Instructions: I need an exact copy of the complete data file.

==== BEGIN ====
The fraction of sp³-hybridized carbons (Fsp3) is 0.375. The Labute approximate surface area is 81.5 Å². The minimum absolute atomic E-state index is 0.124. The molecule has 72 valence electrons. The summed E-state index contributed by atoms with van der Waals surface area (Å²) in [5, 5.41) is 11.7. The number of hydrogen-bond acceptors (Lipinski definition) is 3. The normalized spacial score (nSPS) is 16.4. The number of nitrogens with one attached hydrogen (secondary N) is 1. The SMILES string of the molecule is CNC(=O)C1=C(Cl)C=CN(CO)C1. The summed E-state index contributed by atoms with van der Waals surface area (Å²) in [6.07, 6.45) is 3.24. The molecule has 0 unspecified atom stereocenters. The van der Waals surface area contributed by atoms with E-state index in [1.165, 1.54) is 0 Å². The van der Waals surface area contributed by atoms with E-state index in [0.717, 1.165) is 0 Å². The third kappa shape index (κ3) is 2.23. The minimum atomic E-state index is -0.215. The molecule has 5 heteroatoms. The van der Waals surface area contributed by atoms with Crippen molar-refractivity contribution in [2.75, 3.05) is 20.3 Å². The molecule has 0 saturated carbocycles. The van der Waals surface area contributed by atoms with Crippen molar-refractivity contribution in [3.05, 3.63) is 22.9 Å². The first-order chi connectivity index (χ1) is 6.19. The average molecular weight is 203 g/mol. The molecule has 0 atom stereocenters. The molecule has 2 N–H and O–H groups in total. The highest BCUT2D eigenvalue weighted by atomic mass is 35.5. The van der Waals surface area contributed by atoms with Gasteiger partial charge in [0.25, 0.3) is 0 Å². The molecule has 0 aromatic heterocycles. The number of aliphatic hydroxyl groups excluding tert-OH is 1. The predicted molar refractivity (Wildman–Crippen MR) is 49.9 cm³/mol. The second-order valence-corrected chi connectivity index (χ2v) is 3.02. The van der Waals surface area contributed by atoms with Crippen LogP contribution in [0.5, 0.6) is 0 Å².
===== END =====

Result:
The fraction of sp³-hybridized carbons (Fsp3) is 0.375. The Labute approximate surface area is 81.5 Å². The minimum absolute atomic E-state index is 0.124. The molecule has 72 valence electrons. The summed E-state index contributed by atoms with van der Waals surface area (Å²) in [5, 5.41) is 11.7. The number of hydrogen-bond acceptors (Lipinski definition) is 3. The normalized spacial score (nSPS) is 16.4. The number of nitrogens with one attached hydrogen (secondary N) is 1. The SMILES string of the molecule is CNC(=O)C1=C(Cl)C=CN(CO)C1. The summed E-state index contributed by atoms with van der Waals surface area (Å²) in [6.07, 6.45) is 3.24. The molecule has 0 unspecified atom stereocenters. The van der Waals surface area contributed by atoms with E-state index in [1.165, 1.54) is 0 Å². The van der Waals surface area contributed by atoms with E-state index in [0.717, 1.165) is 0 Å². The third kappa shape index (κ3) is 2.23. The minimum atomic E-state index is -0.215. The molecule has 5 heteroatoms. The van der Waals surface area contributed by atoms with Crippen molar-refractivity contribution in [2.75, 3.05) is 20.3 Å². The molecule has 0 saturated carbocycles. The van der Waals surface area contributed by atoms with Crippen molar-refractivity contribution in [3.05, 3.63) is 22.9 Å². The first-order chi connectivity index (χ1) is 6.19. The average molecular weight is 203 g/mol. The molecule has 0 atom stereocenters. The molecule has 2 N–H and O–H groups in total. The highest BCUT2D eigenvalue weighted by atomic mass is 35.5. The van der Waals surface area contributed by atoms with Gasteiger partial charge in [0.25, 0.3) is 0 Å². The molecule has 0 aromatic heterocycles. The number of aliphatic hydroxyl groups excluding tert-OH is 1. The predicted molar refractivity (Wildman–Crippen MR) is 49.9 cm³/mol. The second-order valence-corrected chi connectivity index (χ2v) is 3.02. The van der Waals surface area contributed by atoms with Crippen LogP contribution in [0.5, 0.6) is 0 Å².